Thursday, February 10, 2005

Could the surface I stand on make that much difference?

"Based on industrial studies, it could, said Dr. Mark Redfern, professor of bioengineering at the University of Pittsburgh, though the physiological reasons are not clear. Redfern, who studies human movement and ergonomics, published research in 1995 about people who stand to work for long periods of time.

In both the laboratory and on the assembly line, different kinds of floors and floor covering were rated based on the subjects' reports of discomfort, joint pain and fatigue.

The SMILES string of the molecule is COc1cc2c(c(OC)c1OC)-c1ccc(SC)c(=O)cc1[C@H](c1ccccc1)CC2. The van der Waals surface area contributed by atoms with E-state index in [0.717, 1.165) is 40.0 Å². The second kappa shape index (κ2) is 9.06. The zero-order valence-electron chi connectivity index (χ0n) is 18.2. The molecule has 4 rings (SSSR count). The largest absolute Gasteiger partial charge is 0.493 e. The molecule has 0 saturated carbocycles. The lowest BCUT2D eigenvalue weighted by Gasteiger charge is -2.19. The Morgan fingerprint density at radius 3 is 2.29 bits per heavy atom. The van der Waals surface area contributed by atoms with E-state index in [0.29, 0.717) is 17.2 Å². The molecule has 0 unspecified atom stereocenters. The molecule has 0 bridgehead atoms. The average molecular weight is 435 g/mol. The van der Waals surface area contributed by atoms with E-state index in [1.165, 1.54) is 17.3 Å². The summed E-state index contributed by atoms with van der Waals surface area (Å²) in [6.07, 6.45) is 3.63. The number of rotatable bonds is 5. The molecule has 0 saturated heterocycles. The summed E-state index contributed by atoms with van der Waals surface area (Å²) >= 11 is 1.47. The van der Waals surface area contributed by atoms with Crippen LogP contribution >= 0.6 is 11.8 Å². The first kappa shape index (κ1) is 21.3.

The results varied, Redfern said, but the bottom line was that the harder the floor, the more discomfort people felt. However, if the surface was too soft, people also experienced pain, apparently because of the energy required to pick up the feet and move around."

User Interface Design - Ergonomics

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